Monday, January 02, 2017

Anime — 2016 in review

In the unfinished business area, I carried on with Symphogear G, which, after a cour and a half at last managed cohere to enough to deliver a decent number of set pieces in the last half-dozen episodes, and Bikki-tan is starting to get the hang of this magical girl business, including a closing move worthy of the White Devil herself. It was the other characters that needed a bit of a talking to, for a change -- "Excuse me, ladies, but why not postpone the emotional reunion scene until after you've stopped the bad guy who's slinking away stage right?"

All in all, trashy fun with cute girls finally figuring out how to punch everything into daijoubu.

I then continued on to Symphogear GX which was an odd mess -- the fights are cool enough, but Hibiki's hard reset every season is getting old -- by now she should be confident in dealing out the Power of Friendship ("with a Determination to Fist", as the season subtitle puts it). While it was not overall as bad as some of the detractors make out, it somehow managed to make what ought to have been a spectacular finale come over as just "meh" -- which is really the problem with the franchise as a whole. It ought to be something that is full of "Hell, yes!" moments, but those end up being restricted to the first episode of the season only; a measure of how flat-footed the delivery is.


One of the things I got as a Christmas 2015 present, for watching during the Winter season (where none of the airing titles grabbed) was the complete Nadia : The Secret of Blue Water, when we watched the first couple of episodes, they were absolutely charming. Despite being a series that gets talked about regularly, it felt like I was coming to the series quite unspoiled, which was an extra bonus.

As time went on, it went to some strange places, especially watched in proximity to Symphogear, where the two apparently very different series display a bizarre overlap in motifs (Finé clearly had something to do with Gargoyle's use of heretical technology). After that arc, though, during the Nautilus episodes, the series began to feel more and more like a French made-for-children series (rather than the "all ages" appeal which even toy commercials like Mobile Suit Gundam managed), and there was much less pull to watch it, especially as we moved into the Spring season and suddenly there were new airing series that caught my attention.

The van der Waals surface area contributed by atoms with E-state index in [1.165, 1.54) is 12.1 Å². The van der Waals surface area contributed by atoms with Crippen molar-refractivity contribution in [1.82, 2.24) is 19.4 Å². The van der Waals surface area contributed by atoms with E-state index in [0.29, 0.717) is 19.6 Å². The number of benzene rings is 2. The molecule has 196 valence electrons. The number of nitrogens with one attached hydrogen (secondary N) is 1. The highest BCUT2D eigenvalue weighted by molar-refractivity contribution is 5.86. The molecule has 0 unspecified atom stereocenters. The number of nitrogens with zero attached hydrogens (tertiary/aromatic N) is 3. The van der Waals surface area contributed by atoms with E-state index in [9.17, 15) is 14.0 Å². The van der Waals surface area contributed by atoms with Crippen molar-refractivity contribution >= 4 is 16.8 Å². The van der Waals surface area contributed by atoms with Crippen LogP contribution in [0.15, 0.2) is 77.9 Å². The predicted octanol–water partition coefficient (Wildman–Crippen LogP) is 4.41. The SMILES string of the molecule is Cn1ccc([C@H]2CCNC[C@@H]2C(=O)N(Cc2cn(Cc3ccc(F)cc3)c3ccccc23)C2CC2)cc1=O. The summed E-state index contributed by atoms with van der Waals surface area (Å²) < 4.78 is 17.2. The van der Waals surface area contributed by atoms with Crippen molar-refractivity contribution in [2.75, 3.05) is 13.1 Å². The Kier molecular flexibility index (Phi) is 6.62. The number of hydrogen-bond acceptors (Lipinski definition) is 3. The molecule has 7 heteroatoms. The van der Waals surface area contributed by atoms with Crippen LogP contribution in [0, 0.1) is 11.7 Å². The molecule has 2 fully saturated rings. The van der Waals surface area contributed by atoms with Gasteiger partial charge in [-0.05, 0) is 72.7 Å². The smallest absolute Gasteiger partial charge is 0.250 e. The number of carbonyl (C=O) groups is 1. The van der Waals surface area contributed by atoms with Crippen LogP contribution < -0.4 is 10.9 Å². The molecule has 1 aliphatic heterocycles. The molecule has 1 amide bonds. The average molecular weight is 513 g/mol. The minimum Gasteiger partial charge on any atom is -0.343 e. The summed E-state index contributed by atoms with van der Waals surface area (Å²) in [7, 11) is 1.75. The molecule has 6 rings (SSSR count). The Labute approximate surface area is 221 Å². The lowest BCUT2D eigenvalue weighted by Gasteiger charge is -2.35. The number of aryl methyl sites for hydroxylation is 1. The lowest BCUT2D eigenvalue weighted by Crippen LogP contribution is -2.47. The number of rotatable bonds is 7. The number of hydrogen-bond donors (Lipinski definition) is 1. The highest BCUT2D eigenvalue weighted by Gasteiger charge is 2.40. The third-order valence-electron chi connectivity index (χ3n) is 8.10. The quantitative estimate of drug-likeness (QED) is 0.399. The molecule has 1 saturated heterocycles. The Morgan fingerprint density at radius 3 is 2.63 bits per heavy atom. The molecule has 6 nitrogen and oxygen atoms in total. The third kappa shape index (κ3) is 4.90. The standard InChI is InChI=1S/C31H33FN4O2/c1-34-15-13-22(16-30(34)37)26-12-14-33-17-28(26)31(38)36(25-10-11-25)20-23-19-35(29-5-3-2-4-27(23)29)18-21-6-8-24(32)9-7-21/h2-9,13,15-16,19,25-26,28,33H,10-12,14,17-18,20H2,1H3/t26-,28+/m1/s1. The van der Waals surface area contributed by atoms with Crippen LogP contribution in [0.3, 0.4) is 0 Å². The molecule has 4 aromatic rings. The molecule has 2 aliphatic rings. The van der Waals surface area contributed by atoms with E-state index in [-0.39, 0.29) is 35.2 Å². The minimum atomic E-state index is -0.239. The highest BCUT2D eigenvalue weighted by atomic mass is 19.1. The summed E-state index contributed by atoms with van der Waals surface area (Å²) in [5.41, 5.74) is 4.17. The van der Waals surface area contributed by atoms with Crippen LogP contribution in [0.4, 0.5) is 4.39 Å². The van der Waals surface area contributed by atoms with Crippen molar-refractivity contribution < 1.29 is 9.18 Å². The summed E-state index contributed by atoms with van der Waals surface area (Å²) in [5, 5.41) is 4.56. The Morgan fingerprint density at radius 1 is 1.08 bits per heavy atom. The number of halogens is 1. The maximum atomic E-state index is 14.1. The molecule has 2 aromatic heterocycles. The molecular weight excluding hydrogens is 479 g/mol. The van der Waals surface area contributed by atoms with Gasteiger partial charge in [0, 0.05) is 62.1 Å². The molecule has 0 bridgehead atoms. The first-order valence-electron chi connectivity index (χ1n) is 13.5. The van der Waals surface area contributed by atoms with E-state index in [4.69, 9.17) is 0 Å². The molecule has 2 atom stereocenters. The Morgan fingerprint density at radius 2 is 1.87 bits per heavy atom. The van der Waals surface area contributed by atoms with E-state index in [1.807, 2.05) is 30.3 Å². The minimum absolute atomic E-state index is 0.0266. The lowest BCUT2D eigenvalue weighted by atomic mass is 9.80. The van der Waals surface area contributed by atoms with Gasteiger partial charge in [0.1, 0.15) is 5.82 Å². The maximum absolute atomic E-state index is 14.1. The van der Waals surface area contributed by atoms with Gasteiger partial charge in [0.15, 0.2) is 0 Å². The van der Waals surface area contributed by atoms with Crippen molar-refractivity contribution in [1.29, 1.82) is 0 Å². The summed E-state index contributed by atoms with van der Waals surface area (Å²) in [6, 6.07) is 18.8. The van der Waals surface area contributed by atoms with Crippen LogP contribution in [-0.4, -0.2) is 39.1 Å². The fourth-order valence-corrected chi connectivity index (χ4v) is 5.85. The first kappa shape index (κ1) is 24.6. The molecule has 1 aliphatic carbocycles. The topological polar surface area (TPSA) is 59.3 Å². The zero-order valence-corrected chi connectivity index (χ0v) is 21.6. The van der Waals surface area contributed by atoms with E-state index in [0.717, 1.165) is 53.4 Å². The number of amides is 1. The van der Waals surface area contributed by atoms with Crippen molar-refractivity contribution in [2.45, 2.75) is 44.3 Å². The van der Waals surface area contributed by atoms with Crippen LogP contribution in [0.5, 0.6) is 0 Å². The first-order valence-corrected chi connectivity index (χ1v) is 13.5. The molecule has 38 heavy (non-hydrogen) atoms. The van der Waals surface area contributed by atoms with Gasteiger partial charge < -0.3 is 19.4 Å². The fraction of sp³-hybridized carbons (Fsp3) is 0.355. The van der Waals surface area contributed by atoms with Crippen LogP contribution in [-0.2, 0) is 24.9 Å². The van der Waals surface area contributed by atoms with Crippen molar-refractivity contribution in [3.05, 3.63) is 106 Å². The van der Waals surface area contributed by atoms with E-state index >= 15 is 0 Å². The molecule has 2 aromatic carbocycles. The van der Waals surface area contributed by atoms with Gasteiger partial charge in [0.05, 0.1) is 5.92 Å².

Plus, at past the half-way mark, I still wasn't feeling it -- the characters are irritating at best, fading into just ciphers at worst. Even with a detour past the notorious island and Africa arcs, or even if the quality had been maintained, I was still in the frame of mind to be eyeing the fast forwards button by that point, though I didn't feel as betrayed by it as in other similar cases, such as Madoka. Currently stalled with 4 episodes to go.

On the pure Gainax side, if Electra is a proto-Ritsuko, then Sanson is clearly a proto-Kamina; and Nadia is just an annoying little madam. At least with that as a trial run, NGE handled the "kids caught up in the adults' conspiracy" set-up way more deftly.

Of the spring series, there were three I actually watched through --

  • JJBA : Diamond is not Crash, which provided fabulous Saturday morning cartoons for the rest of the year, fitting surprisingly well into 3 cours despite being many chapters longer than Stardust Crusaders
  • Gundam Unicorn Re:0096, an edit of the earlier OVA into a 2-cour TV show -- plenty of UC Gundam nostalgia, but boy, was that ever a poster-child for "Japan doesn't into endings"! -- having bigged-up Laplace's Box beyond anything reasonable, topping it off with a 2001-style lightshow and Char Full Frontal channelling Keynes and then ... anti-climax when spending just a couple of minutes on an epilogue could have helped, to save it from being full of sound and fury but ultimately seeming to signify nothing; and
  • Flying Witch which turned into the surprise hit of the year, a relaxed, slightly magical, slice of life, the best in the style to come along since Aria, with only a minimum of school intruding on the lives of the teenage characters (the banal effect of the default setting showed in the weak and cliché driven

    > at school
    > anime girl can't cook